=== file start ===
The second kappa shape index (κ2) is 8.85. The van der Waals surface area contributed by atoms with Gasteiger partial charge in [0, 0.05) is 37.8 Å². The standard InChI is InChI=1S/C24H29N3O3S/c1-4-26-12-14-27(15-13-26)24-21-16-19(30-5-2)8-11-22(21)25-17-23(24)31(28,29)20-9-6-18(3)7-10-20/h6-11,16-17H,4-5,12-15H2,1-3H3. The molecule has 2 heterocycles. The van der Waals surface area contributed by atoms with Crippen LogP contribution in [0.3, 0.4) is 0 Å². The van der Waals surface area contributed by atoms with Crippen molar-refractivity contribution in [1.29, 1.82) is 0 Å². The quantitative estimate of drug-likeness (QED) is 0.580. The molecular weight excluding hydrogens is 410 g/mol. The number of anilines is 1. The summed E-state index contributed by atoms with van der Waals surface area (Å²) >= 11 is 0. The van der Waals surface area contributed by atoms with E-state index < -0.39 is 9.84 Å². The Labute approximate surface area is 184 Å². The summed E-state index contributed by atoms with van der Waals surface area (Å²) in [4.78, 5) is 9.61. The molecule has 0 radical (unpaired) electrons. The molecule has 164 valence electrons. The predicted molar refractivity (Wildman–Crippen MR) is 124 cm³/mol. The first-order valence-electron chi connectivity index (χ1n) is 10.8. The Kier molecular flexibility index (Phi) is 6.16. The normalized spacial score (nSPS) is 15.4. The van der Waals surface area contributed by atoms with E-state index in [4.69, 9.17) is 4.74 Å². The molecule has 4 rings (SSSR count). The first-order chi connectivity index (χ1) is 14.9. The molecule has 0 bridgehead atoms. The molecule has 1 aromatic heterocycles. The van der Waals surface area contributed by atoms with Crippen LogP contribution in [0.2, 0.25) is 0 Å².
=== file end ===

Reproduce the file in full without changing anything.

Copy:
The second kappa shape index (κ2) is 8.85. The van der Waals surface area contributed by atoms with Gasteiger partial charge in [0, 0.05) is 37.8 Å². The standard InChI is InChI=1S/C24H29N3O3S/c1-4-26-12-14-27(15-13-26)24-21-16-19(30-5-2)8-11-22(21)25-17-23(24)31(28,29)20-9-6-18(3)7-10-20/h6-11,16-17H,4-5,12-15H2,1-3H3. The molecule has 2 heterocycles. The van der Waals surface area contributed by atoms with Crippen LogP contribution in [0.3, 0.4) is 0 Å². The van der Waals surface area contributed by atoms with Crippen molar-refractivity contribution in [1.29, 1.82) is 0 Å². The quantitative estimate of drug-likeness (QED) is 0.580. The molecular weight excluding hydrogens is 410 g/mol. The number of anilines is 1. The summed E-state index contributed by atoms with van der Waals surface area (Å²) >= 11 is 0. The van der Waals surface area contributed by atoms with E-state index < -0.39 is 9.84 Å². The Labute approximate surface area is 184 Å². The summed E-state index contributed by atoms with van der Waals surface area (Å²) in [4.78, 5) is 9.61. The molecule has 0 radical (unpaired) electrons. The molecule has 164 valence electrons. The predicted molar refractivity (Wildman–Crippen MR) is 124 cm³/mol. The first-order valence-electron chi connectivity index (χ1n) is 10.8. The Kier molecular flexibility index (Phi) is 6.16. The normalized spacial score (nSPS) is 15.4. The van der Waals surface area contributed by atoms with E-state index in [4.69, 9.17) is 4.74 Å². The molecule has 4 rings (SSSR count). The first-order chi connectivity index (χ1) is 14.9. The molecule has 0 bridgehead atoms. The molecule has 1 aromatic heterocycles. The van der Waals surface area contributed by atoms with Crippen LogP contribution in [0.2, 0.25) is 0 Å².